My sourdough starter met an unfortunate fate during our recent move across the country. At first, I thought maybe I didn’t need to get another one since my other sandwich bread and basic loaves were coming along. hahahahahahahaha. yeah. That feeling didn’t last long. After we were settled, it didn’t take long for me to order a new batch of starter from King Arthur Flour.
I’ve kept my starter on the counter for a while to get it chugging along before it goes to its usual home in the fridge. Since a room temperature starter needs to be fed twice a day, I’ve had a lot of starter to use up. Technically, what I have is fed starter since it has been recently fed with flour and water but I used it in the Sourdough Pretzels recipe from King Arthur Flour anyway.
The dough itself came together easily without a lot of kneading. It took just a couple of minutes to go from this pile of junk:
to this beauty:
These were completely delicious. Soft and chewy with just a little bit of that nice crust on the exterior. They are soft enough that I’m considering using them for an amazing hamburger bun next time I make a batch. These were met with rave reviews by everyone and will definitely make a regular appearance around here to use up all the extra starter I have. I may try to par bake a few next time and freeze them. Sourdough pretzels from the freezer? Could it happen??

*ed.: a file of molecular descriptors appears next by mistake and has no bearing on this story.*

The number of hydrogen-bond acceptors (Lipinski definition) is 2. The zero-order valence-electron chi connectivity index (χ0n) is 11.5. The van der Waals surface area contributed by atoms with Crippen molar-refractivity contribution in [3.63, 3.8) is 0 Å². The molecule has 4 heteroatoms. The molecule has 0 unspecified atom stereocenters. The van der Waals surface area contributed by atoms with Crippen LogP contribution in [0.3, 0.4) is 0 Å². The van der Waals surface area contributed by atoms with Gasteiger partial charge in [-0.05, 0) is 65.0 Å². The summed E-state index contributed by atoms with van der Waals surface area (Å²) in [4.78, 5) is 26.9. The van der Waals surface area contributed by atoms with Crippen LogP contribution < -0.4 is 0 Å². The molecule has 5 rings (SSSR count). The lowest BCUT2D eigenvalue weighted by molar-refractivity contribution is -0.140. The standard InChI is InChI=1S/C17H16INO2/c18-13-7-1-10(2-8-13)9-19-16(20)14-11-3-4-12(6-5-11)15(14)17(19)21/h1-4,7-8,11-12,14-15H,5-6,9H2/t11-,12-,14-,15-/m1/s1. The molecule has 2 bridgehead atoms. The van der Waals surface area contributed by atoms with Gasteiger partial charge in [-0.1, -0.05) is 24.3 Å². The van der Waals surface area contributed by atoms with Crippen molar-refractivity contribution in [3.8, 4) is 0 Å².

From King Arthur Flour
3/4 cup lukewarm water
1 cup unfed sourdough starter, straight from the refrigerator
3 cups All-Purpose Flour
1/4 cup Baker’s Special Dry Milk
2 tablespoons (1/2 ounce) non-diastatic malt powder
1 tablespoon butter or vegetable oil
1 1/2 teaspoons salt
2 teaspoons instant yeast
1 tablespoon non-diastatic malt powder or sugar
2 tablespoons water
2 tablespoons melted butter, optional
Mix and knead the dough ingredients — by hand, mixer, or bread machine — to make a cohesive, fairly smooth dough. It should be slightly sticky; if it seems dry, knead in an additional tablespoon or two of water.
Cover the dough and let it rest for 45 minutes. It will rise minimally. Towards the end of the rising time, preheat the oven to 350°F.
Turn the dough out onto a lightly greased work surface, fold it over a few times to gently deflate it, then divide it into 12 pieces, each weighing about 2 1/4 to 2 1/2 ounces.
Roll each piece of dough into an 18″ rope. Shape each rope into a pretzel or any other shape youd like. These would be delicious as long pretzel sticks.
Dissolve the malt in the water. Brush the pretzels with the solution, and sprinkle lightly with coarse pretzel salt.
Bake the pretzels for 25 to 30 minutes, until they’re a light golden brown. Note: This is correct; there’s no need to let the shaped pretzels rise before baking.
Remove the pretzels from the oven, and brush with melted butter.